Tuesday, May 25

Travel Tuesday Special - Italy May Activities Not to Miss!

With the (sudden and unexpected) onslaught of summer, my thoughts have turned to playtime - and it seems that the Italians can't wait for the insane amount of wonderful summer activities to get underway.  So, here's a sneak preview:

Florence hosts its first-ever Gelato Festival - now that's something icecream about!   may 28-31

Visitors to Florence will find the entire city turned into one big outdoor gelateria, divided democratically into traditional & industrial variations.
My sister says that Florence has the best gelato in the boot, so, anyone who is fortunate enough to be there at this time really lucks (or licks!) out.
Add to this the (real) closing of the streets all around the Duomo (no traffic at all compared to other pedestrian zones) and, you're taken back to the 1950s when the central piazza was filled with people and plants.  The hosts are even planning an open-air ice-cream themed dinner.
Now - how they're going to get this to jive with the city ordinance of 'no loitering' - 'no eating' around those parts is another question...But, Buon Appetito!
check out ItalyMag for details

Not to be outdone in new groovy cultural initiatives, Rome is unearthing their treasures in year 2 of the Roma Nascosta initiative.  If I recall from last year, there was no idea on the posters how to sign up and what monuments you could visit - so the entire thing remained very nascosta (hidden) -- note website and details on said poster, a text book case of publicity in Italy.
This year, they've come up with a calendar and a way to make a reservation (book fast!) and if you dig deeper, you may even find the info in English.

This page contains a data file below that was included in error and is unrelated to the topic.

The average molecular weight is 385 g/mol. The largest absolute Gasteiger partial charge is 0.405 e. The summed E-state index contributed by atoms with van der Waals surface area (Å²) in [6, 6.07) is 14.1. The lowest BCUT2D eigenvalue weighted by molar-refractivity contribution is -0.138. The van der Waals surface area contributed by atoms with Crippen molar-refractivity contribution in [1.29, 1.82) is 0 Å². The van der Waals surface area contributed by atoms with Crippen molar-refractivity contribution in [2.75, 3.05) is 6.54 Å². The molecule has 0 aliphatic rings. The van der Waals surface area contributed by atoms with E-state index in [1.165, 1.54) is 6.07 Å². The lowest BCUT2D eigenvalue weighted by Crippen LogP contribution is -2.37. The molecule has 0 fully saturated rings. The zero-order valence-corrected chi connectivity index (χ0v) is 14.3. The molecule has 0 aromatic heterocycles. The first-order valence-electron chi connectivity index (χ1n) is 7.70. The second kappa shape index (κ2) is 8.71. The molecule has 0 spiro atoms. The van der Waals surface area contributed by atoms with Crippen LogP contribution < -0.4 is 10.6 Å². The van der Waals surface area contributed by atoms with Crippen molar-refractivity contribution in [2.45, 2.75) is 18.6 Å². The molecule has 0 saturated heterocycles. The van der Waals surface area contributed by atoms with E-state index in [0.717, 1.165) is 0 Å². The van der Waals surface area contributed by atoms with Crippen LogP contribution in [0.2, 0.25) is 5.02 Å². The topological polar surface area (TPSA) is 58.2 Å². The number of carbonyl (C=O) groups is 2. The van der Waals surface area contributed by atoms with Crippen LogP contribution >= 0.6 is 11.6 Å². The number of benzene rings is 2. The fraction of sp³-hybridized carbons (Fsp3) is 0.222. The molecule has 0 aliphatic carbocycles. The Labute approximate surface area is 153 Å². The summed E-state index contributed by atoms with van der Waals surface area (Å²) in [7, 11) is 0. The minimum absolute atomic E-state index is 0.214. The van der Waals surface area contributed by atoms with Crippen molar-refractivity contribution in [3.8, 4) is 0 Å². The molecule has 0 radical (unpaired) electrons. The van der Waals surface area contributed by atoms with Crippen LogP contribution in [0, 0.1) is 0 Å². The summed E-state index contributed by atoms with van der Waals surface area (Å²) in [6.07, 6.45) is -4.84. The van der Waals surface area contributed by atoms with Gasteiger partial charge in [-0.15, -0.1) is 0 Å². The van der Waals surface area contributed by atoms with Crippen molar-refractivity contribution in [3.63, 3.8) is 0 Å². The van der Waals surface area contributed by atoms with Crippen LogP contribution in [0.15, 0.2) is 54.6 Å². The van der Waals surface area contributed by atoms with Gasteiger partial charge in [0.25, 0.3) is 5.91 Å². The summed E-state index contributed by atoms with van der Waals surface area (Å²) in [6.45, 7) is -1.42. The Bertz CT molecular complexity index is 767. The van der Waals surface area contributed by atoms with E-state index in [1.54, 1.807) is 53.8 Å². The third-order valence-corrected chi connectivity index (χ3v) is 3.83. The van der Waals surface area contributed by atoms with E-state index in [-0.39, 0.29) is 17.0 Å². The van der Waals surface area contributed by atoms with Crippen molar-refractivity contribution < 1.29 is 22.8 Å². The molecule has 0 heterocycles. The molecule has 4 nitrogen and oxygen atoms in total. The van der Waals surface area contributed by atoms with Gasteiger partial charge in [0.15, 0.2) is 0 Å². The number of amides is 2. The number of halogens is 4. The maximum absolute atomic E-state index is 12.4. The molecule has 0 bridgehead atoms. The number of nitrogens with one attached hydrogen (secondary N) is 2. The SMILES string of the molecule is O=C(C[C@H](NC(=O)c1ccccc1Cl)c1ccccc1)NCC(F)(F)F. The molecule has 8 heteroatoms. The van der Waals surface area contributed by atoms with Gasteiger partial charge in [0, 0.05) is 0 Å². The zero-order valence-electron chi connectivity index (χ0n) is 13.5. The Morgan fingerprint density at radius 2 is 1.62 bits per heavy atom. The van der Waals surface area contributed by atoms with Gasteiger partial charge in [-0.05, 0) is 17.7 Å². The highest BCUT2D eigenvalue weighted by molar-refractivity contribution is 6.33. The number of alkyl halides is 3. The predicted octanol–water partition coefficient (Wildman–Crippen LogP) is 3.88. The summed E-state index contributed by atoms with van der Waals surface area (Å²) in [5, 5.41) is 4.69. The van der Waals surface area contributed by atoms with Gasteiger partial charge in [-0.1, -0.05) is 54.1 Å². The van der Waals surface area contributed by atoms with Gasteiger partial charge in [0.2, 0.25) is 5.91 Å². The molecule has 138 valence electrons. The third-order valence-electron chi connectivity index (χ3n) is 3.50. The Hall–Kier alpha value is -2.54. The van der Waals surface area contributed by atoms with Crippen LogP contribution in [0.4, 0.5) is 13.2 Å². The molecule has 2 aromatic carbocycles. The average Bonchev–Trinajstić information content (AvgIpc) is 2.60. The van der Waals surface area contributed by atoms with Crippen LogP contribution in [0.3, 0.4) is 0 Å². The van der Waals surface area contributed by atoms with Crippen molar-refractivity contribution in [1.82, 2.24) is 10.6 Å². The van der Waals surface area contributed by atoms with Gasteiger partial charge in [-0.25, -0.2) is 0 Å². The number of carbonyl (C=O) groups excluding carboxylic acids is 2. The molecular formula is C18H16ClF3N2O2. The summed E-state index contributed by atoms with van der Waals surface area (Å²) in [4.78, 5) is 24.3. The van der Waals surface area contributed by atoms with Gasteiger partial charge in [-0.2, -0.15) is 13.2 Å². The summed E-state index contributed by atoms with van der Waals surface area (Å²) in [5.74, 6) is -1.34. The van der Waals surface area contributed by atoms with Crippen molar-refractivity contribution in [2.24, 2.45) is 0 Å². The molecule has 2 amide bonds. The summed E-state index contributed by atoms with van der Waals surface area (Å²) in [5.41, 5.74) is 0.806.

And, to know more about things happening in Rome, we suggest you go to InRomeNow - who publishes a listing of all the happenings in town monthly.

And, in early June, if you're in Milan, you can enjoy all the movies from the Cannes Film Festival - the annual event which makes living in Milan the rest of the year endurable.  Turns out that Rome also does the Cannes film festival redux, so now there's something more to cheer about!

Thursday, May 20

Fly AirBerlin! You'll forget you're in Germany...

Now that I'm happily repatriated to la mia bella casa romana, of course, I couldn't help but notice the ad campaigns.  This time, and I'd seriously like to see the 'concept paper' on this one, I really want to know the rationale behind picking three Latinas or Romanian gypsies or the cast of Pirates of the Caribbean for this ad to visit Germany.

Because, when I think of traveling to Berlin, I certainly don't think of this:

And, as much as I love hip Berlin, the Love Parade, the big ol' State Museums, the clubs, the shopping, I still kinda think of this:

Okay, so I get it that they want to sort of steer you away from all that...but, to take you over to Las Rambas?

Here are scenes from AirBerlin's launch night here in Rome.  Clearly betting on the success of the veline over any 'truth in advertising'.  But, if their ad people hailed from Milan, they'd know that most Italians don't even like that look.  They're all too busy turning into emaciated blond stick figures.

But, let's see how AirBerlin truly pictures itself:

I rest my case.

Reasons for using the gypsy look to Fly to Berlin:
- Sexy blondes are hard to come by - in Italy, all the Eastern-European ones are too busy turning tricks
- Since all the Italians have gone blond, perhaps they could be enticed to 'go back to their roots' in Berlin
- The only people who can afford to fly these days are the illegal workers, or Gypsies, so the ad was conceived to appeal to them
- Disney has just opened a new Caribbean theme park there
- Chancellor Merkel is too much in the news these days, and they sort of wanted to counter that image